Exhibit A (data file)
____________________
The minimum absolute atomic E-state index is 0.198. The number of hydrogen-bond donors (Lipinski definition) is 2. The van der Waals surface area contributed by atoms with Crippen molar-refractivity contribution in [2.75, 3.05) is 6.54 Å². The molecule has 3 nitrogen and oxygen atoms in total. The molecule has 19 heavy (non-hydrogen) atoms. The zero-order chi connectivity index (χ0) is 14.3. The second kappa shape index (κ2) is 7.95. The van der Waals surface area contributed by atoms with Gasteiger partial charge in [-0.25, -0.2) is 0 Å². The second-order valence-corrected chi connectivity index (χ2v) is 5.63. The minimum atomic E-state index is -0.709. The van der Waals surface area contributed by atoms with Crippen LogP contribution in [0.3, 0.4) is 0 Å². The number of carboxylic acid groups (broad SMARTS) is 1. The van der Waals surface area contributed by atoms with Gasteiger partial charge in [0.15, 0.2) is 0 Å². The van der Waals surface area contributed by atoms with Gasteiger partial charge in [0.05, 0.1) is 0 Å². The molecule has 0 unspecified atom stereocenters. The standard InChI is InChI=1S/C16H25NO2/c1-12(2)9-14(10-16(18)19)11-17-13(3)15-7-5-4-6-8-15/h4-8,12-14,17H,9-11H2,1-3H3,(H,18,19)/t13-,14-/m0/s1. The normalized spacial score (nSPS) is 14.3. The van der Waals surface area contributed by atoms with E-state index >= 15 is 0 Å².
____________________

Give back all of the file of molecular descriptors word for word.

The minimum absolute atomic E-state index is 0.198. The number of hydrogen-bond donors (Lipinski definition) is 2. The van der Waals surface area contributed by atoms with Crippen molar-refractivity contribution in [2.75, 3.05) is 6.54 Å². The molecule has 3 nitrogen and oxygen atoms in total. The molecule has 19 heavy (non-hydrogen) atoms. The zero-order chi connectivity index (χ0) is 14.3. The second kappa shape index (κ2) is 7.95. The van der Waals surface area contributed by atoms with Gasteiger partial charge in [-0.25, -0.2) is 0 Å². The second-order valence-corrected chi connectivity index (χ2v) is 5.63. The minimum atomic E-state index is -0.709. The van der Waals surface area contributed by atoms with Crippen LogP contribution in [0.3, 0.4) is 0 Å². The number of carboxylic acid groups (broad SMARTS) is 1. The van der Waals surface area contributed by atoms with Gasteiger partial charge in [0.15, 0.2) is 0 Å². The van der Waals surface area contributed by atoms with Gasteiger partial charge in [0.05, 0.1) is 0 Å². The molecule has 0 unspecified atom stereocenters. The standard InChI is InChI=1S/C16H25NO2/c1-12(2)9-14(10-16(18)19)11-17-13(3)15-7-5-4-6-8-15/h4-8,12-14,17H,9-11H2,1-3H3,(H,18,19)/t13-,14-/m0/s1. The normalized spacial score (nSPS) is 14.3. The van der Waals surface area contributed by atoms with E-state index >= 15 is 0 Å².